This CD is reissued by ArkivMusic.
Notes and Editorial Reviews
The Hungarian connection is an important one in Brahms interpretation, given Brahms's own feel for the culture of that ancient and honoured outpost of Austria's imperial domains. Certainly, no two musicians better understood the last movement of the B flat Piano Concerto than Geza Anda and Ferenc Fricsay in their 1961 Berlin recording for DG (nla), and no conductor has realized the orchestral contribution of the D minor Concerto with more telling intensity than George Szell, not ony in his legendary Decca recording with Curzon but, earlier on LP only—with such master exponents of the D minor's transcendental moods as Schnabel (World Records—nla) and Serkin (CBS—also nla).
This latest—distinguished and beautifully
recorded—account of the D minor Concerto is more in the Anda/Fricsay tradition than Szell's. The finale is notably lyrical in feel, lacking very little in general bite and thrust but a well projected Allegro non troppo that makes way for a sensitively contoured account of the second subject group. At the very start of the concerto, the combined sonority and attack of the Vienna Philharmonic and Solti might momentarily suggest a certain pummelling aggression in the offing, but this is not the case. The lyrical episodes of the first movement are long breathed and sweetly sung and Solti's control of the larger rhythms is admirable with playing of vintage beauty from the orchestra. The recording itself is very fine: old Decca hands drawing on first-rate technical resources and long years of experience in recording the VPO to produce sound of exemplary pedigree. The recording was made in Vienna's Konzerthaus and it is a joy to hear the distant but atmospherically present horns, and the woodwind soloists and choir so expertly sifted and 'placed' by Solti and the engineers.
By contrast, the piano itself makes initially rather an unfavourable impression, shallow and rather wooden-sounding was my first reaction though that is no longer how I would describe it. There is power and sonority in plenty, even though this is not a performance to parade such things, and there are passages of remarkable refinement of tone and colour with Schiffresponding sensitively, even sensuously, to the orchestra's chameleon colours in the chamber-music dialogues of the first and second movements. It would be interesting to know what kind of instrument is used. As it is, the booklet identifies only the speakers used for the recording sessions, a piece of information as unhelpful to the general collector as my revealing to an astonished world that this review is being typed on an Adler portable. The instrument's tone, or Schiff's coaxing of it, can take on at times a rather dry quality and in some of the main solo statements there is a perceptibly halting quality to his phrasing that you don't sense in the performances of the greatest masters of this work: Arrau (Philips), Curzon, Gilels (DG). But his reading has purpose and presence and a sensitivity that one recognizes from his Mozart concerto performances which are not entirely irrelevant even to this outwardly stormy work.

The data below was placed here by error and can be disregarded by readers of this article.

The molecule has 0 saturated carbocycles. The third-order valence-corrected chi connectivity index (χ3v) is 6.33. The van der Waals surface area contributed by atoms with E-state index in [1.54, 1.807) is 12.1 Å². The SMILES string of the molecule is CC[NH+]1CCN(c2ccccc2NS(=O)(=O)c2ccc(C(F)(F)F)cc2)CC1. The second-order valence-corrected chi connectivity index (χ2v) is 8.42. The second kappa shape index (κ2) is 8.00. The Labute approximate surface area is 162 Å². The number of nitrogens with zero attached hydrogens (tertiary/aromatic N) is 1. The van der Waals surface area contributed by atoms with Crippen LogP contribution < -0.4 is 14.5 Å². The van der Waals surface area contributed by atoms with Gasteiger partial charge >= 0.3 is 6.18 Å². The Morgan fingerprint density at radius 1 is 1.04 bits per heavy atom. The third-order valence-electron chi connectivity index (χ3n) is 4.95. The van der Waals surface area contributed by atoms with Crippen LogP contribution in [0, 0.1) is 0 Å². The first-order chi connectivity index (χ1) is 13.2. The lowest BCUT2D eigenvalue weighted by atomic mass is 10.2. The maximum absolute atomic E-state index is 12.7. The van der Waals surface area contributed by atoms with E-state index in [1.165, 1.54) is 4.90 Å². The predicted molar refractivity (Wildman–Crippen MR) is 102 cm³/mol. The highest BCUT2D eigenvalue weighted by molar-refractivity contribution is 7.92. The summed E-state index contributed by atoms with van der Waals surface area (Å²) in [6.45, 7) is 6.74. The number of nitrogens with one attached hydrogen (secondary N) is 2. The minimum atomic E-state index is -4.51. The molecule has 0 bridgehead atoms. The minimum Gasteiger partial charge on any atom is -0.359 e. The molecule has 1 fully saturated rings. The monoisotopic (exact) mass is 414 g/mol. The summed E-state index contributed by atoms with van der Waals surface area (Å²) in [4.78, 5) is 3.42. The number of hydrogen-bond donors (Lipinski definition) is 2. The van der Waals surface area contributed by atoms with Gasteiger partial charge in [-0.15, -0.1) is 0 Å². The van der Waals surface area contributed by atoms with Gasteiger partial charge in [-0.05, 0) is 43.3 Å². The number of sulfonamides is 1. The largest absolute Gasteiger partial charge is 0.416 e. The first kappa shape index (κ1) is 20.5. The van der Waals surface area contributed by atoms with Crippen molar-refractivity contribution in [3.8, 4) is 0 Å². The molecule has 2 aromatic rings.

If it is difficult to see the performance quite eclipsing the three mentioned above, it is worth stating that Solti is a warmer, seemingly more committed Brahmsian than Abbado, Brendel's conductor, though the Philips performance could be said to have a clearer dramatic line and Brendel's playing bristles with the explicitly stated insights of an obviously aware and quick-witted man. The Ashkenazy/Haitink performance, also on Decca, is fine but Ashkenazy is rather allowed to hog the limelight, where the new Schiff/Solti has the distinction of not placing the piano too far forward. The new record also offers a fill-up, some Schumann Variations by Brahms, not the more familiar Op. 9 but this four-hand set, Op. 23, an appropriately sober, even at times gloomy work that reveals Solti to be as reliable a partner at the keyboard as he is on the podium.
-- Richard Osborne, Gramophone [10/1989]
Works on This Recording
Concerto for Piano no 1 in D minor, Op. 15 by Johannes Brahms
András Schiff (Piano)
Sir Georg Solti
Vienna Philharmonic Orchestra
Written: 1854-1858; Germany
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